anxiety comes in the way of anything one is trying to accomplish and parenting is not isolated.it would definitely be affected by the level of anxiety the parent carries.so I think this is just another reason why adults should try and work on their anxious behavior.

  • Astro-Not

    Astro-Not

    September 7th, 2012 at 1:41 PM

    Kids follow their parents and an anxious mom not only ‘teaches’ it to the kids but also brings about this feeling of anxiety all the time.I experienced that quite a bit in my childhood because my mother is an anxious person and just that feeling of your heart pounding when youre anxious is horrible.I have gotten over it with some practice but I think I was fairly deep into it in my younger years.

  • Leila

    Leila

    September 7th, 2012 at 2:38 PM

    So they can more accurately predict the behavior, but also feel that they can control it?

    maybe subconsciously they can predict it because they know that whatever they act like the child will more than likely mirror that?

    And they think they can control the outcome based on their own behavior?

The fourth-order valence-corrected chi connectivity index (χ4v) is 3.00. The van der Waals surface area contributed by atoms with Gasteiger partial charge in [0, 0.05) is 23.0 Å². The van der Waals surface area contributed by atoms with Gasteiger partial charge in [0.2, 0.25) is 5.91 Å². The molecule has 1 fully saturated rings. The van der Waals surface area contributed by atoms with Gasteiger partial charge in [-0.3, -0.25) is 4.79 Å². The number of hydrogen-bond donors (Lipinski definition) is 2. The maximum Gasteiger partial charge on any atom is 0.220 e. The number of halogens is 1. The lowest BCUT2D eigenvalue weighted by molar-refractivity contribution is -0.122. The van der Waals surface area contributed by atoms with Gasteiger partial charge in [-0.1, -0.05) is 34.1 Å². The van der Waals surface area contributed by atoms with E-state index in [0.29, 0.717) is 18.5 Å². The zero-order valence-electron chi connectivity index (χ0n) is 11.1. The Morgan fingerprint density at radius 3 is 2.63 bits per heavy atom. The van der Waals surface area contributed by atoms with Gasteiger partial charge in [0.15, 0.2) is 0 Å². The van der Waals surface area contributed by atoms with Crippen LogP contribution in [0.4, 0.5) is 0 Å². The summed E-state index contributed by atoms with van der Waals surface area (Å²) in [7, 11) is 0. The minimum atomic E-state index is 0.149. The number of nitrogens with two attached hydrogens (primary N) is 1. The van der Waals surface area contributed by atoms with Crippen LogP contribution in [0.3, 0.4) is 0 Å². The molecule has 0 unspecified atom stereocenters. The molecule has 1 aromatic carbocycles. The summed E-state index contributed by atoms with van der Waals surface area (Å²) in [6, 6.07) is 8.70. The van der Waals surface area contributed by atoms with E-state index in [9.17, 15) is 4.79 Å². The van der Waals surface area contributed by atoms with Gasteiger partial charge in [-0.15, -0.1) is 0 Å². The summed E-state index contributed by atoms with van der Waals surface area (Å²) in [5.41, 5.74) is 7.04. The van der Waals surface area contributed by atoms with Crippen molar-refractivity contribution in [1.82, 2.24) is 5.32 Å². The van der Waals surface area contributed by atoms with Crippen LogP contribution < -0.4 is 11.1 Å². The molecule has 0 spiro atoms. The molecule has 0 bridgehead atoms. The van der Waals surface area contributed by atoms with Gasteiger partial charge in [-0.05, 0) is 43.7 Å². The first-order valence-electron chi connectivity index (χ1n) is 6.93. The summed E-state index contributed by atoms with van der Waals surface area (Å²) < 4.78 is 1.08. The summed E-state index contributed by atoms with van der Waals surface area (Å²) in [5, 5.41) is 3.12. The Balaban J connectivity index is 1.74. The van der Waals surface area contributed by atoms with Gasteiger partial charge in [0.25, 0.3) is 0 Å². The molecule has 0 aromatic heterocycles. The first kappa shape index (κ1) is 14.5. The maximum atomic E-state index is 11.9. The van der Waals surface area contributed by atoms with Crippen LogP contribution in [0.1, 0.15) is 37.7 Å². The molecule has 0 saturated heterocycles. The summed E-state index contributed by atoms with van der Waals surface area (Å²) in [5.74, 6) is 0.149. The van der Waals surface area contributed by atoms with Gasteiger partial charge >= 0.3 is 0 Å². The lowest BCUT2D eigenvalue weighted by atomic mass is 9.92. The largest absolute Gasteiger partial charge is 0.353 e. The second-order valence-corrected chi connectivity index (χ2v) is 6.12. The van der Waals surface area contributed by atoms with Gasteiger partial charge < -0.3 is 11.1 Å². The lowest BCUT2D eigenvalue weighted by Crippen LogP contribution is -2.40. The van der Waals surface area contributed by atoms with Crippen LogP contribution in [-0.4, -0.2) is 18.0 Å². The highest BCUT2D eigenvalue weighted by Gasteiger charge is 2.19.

So they may claim not to know what causes all of this but I bet if you whittle it down to the bare bones, they have a better idea than any of us just how much control they wield.

  • BethAnn

    BethAnn

    September 8th, 2012 at 10:43 AM

    I have always been so strongly aware that my actions have a whole lot of impact on how my kids behave and react in almost any given situation. I have known that from the evry first time that they did something to hurt themselves- the more I reacted, the more they cried. The more I play it off, the quicker they are to shake it off and keep on going. That’s just the way it is, our kids take their cues on haow to react based on how we do the same. So what’s the example that you want to set for your kids? One of anxiety and stress or one of grace under pressure? I choose the latter.

  • clyde g

    clyde g

    September 9th, 2012 at 5:22 AM

    would be nice if more moms and dads would have the ability to recognize how their own silly worries influence their child’s behavior
    unfortunately the ones who are more likely to need to read this will just skim on through saying that this isn’t for them, and they will continue to ignore

  • Lydia Frady

    Lydia Frady

    September 10th, 2012 at 10:58 AM

    Like most other issues, this one is so cyclical.
    I would be willing to bet that if you looked back on the mothers childhoods you would also find a parent who exhibited the very same issues that there child and grandchild now display.
    We all pretty much learn how we are going to recat y growing up and watching how those around us handle these every day situations and how they react to stress.
    But I think that this article alone has to serve as a strong warning about how we are setting our own children up for this same kind of stress if we allow this to overwhelm us all of the time.